Confronting Gaps in Healthcare Services for Patients near the End of Life

By: Stephanie Hedt

A report released by the Institute of Medicine (IOM) draws national attention to a vital topic that is too rarely discussed publicly: end-of-life care.

To examine opportunities for improvement in end of life care, the IOM commissioned a 21-member nonpartisan committee two years ago, which included Leonard D. Schaeffer.  Earlier this month, the committee released their findings, detailing sweeping changes to current practices and addressing critical gaps in end-of-life services.  The commission found that overall the U.S. healthcare system is currently ill equipped to handle end-of-life care.  This includes a critical gap in service delivery between what is available and what families and patients actually want which is further complicated by a general lack of communication about end-of-life planning and a system that incentives procedures.  The commission calls for a prioritized discussion about end-of-life care including systemic industry changes and policy recommendations to more effectively meet the needs of patients.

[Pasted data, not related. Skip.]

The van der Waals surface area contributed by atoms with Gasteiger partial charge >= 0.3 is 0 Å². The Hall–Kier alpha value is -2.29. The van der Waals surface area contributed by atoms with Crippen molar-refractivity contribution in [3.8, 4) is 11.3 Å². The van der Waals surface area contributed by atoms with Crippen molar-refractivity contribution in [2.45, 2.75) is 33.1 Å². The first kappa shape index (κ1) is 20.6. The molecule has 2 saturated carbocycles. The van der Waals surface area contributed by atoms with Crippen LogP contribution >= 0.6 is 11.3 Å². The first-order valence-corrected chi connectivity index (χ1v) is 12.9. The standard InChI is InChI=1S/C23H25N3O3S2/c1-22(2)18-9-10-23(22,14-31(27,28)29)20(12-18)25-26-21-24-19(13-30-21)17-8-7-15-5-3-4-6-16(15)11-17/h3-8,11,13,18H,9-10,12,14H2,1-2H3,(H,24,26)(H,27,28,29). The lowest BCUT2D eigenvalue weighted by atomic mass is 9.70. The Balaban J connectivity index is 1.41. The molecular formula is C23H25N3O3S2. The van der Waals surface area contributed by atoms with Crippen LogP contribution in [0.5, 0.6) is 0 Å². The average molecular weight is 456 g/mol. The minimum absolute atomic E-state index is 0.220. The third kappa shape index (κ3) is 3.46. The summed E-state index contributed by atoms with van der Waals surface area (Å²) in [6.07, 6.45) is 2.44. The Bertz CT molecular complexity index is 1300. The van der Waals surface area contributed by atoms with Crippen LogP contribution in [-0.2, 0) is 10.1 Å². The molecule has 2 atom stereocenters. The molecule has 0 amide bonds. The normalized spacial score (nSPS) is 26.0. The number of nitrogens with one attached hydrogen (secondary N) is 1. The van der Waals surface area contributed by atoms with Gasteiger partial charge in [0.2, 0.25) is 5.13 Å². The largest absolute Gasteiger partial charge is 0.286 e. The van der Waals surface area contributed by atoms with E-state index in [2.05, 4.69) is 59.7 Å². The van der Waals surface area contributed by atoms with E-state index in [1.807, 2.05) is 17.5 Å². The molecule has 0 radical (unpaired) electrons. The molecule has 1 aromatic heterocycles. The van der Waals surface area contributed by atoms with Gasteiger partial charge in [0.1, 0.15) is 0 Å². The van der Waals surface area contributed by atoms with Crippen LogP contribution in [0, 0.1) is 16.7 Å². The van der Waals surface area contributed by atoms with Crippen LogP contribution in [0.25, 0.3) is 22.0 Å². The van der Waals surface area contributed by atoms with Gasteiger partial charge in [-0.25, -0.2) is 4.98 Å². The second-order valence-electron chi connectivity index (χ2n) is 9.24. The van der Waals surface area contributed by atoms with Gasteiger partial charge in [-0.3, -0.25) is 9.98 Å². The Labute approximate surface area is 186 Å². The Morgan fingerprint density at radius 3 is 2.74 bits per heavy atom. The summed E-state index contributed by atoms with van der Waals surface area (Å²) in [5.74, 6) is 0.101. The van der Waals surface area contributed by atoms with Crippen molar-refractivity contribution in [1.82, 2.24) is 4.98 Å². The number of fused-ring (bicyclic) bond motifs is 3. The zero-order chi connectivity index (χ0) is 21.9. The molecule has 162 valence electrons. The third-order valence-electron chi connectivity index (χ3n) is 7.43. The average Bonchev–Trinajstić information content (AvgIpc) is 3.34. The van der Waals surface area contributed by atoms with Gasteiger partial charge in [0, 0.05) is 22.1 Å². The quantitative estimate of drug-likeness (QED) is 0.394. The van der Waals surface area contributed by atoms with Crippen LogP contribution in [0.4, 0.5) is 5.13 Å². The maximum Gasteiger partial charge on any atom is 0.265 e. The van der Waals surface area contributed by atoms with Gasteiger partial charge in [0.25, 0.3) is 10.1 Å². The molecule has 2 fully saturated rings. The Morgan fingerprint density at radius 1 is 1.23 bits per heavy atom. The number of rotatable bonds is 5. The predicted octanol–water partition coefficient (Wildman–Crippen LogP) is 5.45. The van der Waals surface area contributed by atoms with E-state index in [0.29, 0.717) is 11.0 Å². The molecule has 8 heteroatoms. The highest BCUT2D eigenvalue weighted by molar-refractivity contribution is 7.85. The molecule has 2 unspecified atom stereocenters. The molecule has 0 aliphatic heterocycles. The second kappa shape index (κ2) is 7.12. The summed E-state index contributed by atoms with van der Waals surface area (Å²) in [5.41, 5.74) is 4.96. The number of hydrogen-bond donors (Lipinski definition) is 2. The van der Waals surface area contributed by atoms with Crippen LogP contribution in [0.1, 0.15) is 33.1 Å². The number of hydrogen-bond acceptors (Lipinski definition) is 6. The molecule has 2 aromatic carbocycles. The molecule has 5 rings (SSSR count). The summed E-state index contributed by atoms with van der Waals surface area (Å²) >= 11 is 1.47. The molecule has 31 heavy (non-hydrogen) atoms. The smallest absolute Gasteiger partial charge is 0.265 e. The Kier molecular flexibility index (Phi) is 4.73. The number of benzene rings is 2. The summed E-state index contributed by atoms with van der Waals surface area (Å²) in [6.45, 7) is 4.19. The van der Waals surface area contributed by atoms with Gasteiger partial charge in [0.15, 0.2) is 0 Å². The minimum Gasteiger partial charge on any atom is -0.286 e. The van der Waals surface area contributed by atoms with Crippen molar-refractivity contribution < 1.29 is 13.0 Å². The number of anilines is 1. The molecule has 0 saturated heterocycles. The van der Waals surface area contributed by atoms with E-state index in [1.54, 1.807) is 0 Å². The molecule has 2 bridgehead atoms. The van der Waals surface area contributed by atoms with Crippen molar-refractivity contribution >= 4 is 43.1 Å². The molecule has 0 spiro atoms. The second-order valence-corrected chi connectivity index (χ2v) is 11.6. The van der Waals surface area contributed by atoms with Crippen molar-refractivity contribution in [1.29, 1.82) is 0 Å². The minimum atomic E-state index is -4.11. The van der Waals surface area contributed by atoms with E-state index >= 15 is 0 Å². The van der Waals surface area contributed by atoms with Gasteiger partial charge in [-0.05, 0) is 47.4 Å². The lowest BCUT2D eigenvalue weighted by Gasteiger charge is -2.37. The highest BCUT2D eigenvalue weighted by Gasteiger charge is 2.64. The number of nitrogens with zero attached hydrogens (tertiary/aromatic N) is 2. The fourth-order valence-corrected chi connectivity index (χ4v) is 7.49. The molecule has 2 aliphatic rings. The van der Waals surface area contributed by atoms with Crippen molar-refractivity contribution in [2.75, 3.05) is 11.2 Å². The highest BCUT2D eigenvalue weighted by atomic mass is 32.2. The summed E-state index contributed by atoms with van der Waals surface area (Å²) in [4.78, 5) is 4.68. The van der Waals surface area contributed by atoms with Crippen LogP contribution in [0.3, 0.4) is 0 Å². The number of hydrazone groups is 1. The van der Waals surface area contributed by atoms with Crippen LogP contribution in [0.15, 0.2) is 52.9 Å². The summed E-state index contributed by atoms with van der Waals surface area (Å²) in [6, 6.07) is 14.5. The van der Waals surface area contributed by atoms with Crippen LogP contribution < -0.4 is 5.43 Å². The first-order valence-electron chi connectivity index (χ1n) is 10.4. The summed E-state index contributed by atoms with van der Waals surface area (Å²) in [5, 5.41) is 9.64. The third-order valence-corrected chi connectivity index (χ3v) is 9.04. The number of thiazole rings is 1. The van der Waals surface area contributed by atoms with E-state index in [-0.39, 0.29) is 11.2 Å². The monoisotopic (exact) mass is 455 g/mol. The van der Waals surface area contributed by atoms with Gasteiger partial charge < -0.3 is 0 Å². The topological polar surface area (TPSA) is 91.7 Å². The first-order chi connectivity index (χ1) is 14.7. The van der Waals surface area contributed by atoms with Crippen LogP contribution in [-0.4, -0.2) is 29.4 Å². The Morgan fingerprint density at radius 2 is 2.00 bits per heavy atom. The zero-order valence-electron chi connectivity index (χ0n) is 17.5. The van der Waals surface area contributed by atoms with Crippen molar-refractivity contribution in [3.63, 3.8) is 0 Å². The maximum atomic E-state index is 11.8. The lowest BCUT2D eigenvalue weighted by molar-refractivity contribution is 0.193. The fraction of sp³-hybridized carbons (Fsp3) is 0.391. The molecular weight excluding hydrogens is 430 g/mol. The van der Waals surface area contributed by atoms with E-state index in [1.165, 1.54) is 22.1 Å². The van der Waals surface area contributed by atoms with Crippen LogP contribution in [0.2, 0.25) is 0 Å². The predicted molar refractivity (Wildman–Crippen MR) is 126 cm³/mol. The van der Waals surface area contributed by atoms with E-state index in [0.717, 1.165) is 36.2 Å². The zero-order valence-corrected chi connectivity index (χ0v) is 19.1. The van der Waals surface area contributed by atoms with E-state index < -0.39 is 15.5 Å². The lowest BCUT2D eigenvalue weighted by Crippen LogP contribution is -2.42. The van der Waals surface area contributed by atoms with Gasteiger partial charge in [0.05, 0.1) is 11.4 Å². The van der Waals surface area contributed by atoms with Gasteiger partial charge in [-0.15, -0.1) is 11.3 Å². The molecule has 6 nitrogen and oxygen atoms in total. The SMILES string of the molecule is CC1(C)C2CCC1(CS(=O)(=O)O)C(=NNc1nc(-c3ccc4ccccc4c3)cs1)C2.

During a public briefing on the report, Schaeffer noted that the committee’s most “radical conclusion” is the need for a shift away from fee-for-service medicine which financially incentivizes procedures rather than outcomes.  “That’s all got to be changed,” says Schaeffer. “And if you can’t do it with current law, guess what? You’ve got to change the law.”

The committee makes recommendations in the areas of care delivery, clinician–patient communication and advance care planning, professional education and development, payment systems and policies, and public engagement and education. Specific recommendations include focused training in palliative care for all care providers and doctors, more comprehensive and coordinated care for those patients nearing their end of life, and a realignment of financial incentives that currently hamper delivery of optimal care.  These recommendations will be important priorities as the healthcare industry tackles the issue of effective end-of-life care for a population that is increasingly getting older.  

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